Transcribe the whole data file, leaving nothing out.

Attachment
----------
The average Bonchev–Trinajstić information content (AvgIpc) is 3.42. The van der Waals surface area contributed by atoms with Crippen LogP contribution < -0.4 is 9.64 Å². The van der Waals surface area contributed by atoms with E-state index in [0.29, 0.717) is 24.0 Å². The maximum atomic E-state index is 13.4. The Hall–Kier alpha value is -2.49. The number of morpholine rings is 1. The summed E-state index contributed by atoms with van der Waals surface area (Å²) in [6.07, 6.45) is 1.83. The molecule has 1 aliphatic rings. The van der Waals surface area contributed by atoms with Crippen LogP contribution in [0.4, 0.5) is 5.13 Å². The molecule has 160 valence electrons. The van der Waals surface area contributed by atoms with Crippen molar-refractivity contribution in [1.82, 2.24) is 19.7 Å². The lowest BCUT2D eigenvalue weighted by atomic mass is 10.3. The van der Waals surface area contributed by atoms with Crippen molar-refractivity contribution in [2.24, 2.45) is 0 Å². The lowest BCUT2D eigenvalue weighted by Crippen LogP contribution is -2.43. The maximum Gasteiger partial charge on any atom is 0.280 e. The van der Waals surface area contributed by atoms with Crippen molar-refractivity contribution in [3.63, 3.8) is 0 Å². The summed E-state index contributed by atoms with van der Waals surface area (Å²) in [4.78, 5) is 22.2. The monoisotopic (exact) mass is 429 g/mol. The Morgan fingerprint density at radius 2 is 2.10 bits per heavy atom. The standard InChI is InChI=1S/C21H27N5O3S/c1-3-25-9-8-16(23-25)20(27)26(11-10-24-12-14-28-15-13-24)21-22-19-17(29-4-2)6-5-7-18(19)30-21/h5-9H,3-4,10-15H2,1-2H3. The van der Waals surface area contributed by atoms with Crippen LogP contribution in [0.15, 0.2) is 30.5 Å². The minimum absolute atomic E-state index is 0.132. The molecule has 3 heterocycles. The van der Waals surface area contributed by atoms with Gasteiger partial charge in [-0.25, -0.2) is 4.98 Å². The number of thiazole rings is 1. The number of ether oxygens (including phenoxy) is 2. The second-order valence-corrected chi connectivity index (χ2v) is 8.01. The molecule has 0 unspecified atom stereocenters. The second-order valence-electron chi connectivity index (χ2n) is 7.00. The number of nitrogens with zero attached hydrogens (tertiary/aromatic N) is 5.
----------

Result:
The average Bonchev–Trinajstić information content (AvgIpc) is 3.42. The van der Waals surface area contributed by atoms with Crippen LogP contribution < -0.4 is 9.64 Å². The van der Waals surface area contributed by atoms with E-state index in [0.29, 0.717) is 24.0 Å². The maximum atomic E-state index is 13.4. The Hall–Kier alpha value is -2.49. The number of morpholine rings is 1. The summed E-state index contributed by atoms with van der Waals surface area (Å²) in [6.07, 6.45) is 1.83. The molecule has 1 aliphatic rings. The van der Waals surface area contributed by atoms with Crippen LogP contribution in [0.4, 0.5) is 5.13 Å². The molecule has 160 valence electrons. The van der Waals surface area contributed by atoms with Crippen molar-refractivity contribution in [1.82, 2.24) is 19.7 Å². The lowest BCUT2D eigenvalue weighted by atomic mass is 10.3. The van der Waals surface area contributed by atoms with Crippen molar-refractivity contribution in [2.24, 2.45) is 0 Å². The lowest BCUT2D eigenvalue weighted by Crippen LogP contribution is -2.43. The maximum Gasteiger partial charge on any atom is 0.280 e. The van der Waals surface area contributed by atoms with Crippen molar-refractivity contribution in [3.63, 3.8) is 0 Å². The summed E-state index contributed by atoms with van der Waals surface area (Å²) in [4.78, 5) is 22.2. The monoisotopic (exact) mass is 429 g/mol. The Morgan fingerprint density at radius 2 is 2.10 bits per heavy atom. The standard InChI is InChI=1S/C21H27N5O3S/c1-3-25-9-8-16(23-25)20(27)26(11-10-24-12-14-28-15-13-24)21-22-19-17(29-4-2)6-5-7-18(19)30-21/h5-9H,3-4,10-15H2,1-2H3. The van der Waals surface area contributed by atoms with Crippen LogP contribution in [0.15, 0.2) is 30.5 Å². The minimum absolute atomic E-state index is 0.132. The molecule has 3 heterocycles. The van der Waals surface area contributed by atoms with Gasteiger partial charge in [-0.25, -0.2) is 4.98 Å². The number of thiazole rings is 1. The number of ether oxygens (including phenoxy) is 2. The second-order valence-corrected chi connectivity index (χ2v) is 8.01. The molecule has 0 unspecified atom stereocenters. The second-order valence-electron chi connectivity index (χ2n) is 7.00. The number of nitrogens with zero attached hydrogens (tertiary/aromatic N) is 5.